In 1983, archaeologists who excavated 8,000-year-old ruins in Cyprus discovered the remains of the jawbone of Feliscatus, the ancestor of their cat.
Among us unfamiliar with the Mediterranean, Cyprus is an island that would not have had a naturally occurring wild cat population.
In addition to the inability of cats to swim from the mainland to the island, cat owners are familiar with how they feel about swimming.
The only plausible explanation was that the cat was brought to the island by the sailors of the time. Yes, it could have been a wild cat, but unless the cat is a domesticated pet, our ancient cousins bring an angry, squeaky cat on a journey with them. There is no logical reason.
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Later, in 2004, while digging up an older site in Cyprus, it was discovered that the body of a cat was buried with the body of a human. This proved that the cat was tamed at least 9500 years ago.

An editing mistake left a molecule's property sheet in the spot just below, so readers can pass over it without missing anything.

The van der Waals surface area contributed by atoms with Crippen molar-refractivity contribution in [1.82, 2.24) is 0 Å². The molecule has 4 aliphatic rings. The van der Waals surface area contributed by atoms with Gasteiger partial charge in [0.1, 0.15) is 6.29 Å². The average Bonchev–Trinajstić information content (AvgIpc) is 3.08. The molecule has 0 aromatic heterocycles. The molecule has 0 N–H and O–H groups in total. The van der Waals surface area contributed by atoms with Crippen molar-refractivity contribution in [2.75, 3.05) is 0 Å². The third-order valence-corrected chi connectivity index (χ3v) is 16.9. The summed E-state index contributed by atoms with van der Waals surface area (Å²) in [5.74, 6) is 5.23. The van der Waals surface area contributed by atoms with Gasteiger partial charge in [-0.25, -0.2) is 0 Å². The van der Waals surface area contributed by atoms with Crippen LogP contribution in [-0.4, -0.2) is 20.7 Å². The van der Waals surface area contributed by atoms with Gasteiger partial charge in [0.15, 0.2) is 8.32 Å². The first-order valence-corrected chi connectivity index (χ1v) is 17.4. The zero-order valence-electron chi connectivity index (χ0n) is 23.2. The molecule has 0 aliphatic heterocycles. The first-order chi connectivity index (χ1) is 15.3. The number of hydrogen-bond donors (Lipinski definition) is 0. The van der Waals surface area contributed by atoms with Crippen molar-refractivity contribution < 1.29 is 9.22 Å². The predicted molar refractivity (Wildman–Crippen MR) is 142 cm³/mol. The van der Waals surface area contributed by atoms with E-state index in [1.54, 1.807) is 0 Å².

According to a study published by Science Magazine in May 2007, all domestic cats found today are the ancestors of the Middle Eastern wildcat Felissylvestris. Its name literally means “forest cat”. Several researchers in this study believed that domestication of cats began 12000 years ago.
This may seem a bit difficult given the age of the Cyprus specimens, which is 9500, but when we realized that humans were no longer nomads and began to settle at the same time, this was It makes sense.
As seen today, large human settlements and large grain storage result in rodents and other pests, which in turn bring in other small predators such as wildcats, birds of prey and snakes. I did.